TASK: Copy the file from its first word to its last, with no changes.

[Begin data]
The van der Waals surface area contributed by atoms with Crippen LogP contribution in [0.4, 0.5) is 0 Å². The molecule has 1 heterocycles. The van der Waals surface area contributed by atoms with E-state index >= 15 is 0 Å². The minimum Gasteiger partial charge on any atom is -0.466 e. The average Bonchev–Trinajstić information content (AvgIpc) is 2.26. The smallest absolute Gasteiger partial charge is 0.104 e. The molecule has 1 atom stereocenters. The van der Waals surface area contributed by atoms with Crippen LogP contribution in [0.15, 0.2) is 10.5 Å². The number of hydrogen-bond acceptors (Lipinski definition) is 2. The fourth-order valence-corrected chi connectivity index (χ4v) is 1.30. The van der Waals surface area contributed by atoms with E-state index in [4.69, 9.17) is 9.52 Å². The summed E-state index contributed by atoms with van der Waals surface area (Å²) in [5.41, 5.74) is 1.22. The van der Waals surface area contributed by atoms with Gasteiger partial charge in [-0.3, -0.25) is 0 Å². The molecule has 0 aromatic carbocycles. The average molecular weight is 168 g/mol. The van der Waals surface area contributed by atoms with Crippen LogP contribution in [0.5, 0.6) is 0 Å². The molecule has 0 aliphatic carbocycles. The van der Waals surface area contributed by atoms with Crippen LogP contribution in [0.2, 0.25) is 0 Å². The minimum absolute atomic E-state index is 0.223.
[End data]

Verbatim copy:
The van der Waals surface area contributed by atoms with Crippen LogP contribution in [0.4, 0.5) is 0 Å². The molecule has 1 heterocycles. The van der Waals surface area contributed by atoms with E-state index >= 15 is 0 Å². The minimum Gasteiger partial charge on any atom is -0.466 e. The average Bonchev–Trinajstić information content (AvgIpc) is 2.26. The smallest absolute Gasteiger partial charge is 0.104 e. The molecule has 1 atom stereocenters. The van der Waals surface area contributed by atoms with Crippen LogP contribution in [0.15, 0.2) is 10.5 Å². The number of hydrogen-bond acceptors (Lipinski definition) is 2. The fourth-order valence-corrected chi connectivity index (χ4v) is 1.30. The van der Waals surface area contributed by atoms with E-state index in [4.69, 9.17) is 9.52 Å². The summed E-state index contributed by atoms with van der Waals surface area (Å²) in [5.41, 5.74) is 1.22. The van der Waals surface area contributed by atoms with Gasteiger partial charge in [-0.3, -0.25) is 0 Å². The molecule has 0 aromatic carbocycles. The average molecular weight is 168 g/mol. The van der Waals surface area contributed by atoms with Crippen LogP contribution in [0.5, 0.6) is 0 Å². The molecule has 0 aliphatic carbocycles. The van der Waals surface area contributed by atoms with Crippen LogP contribution in [0.2, 0.25) is 0 Å². The minimum absolute atomic E-state index is 0.223.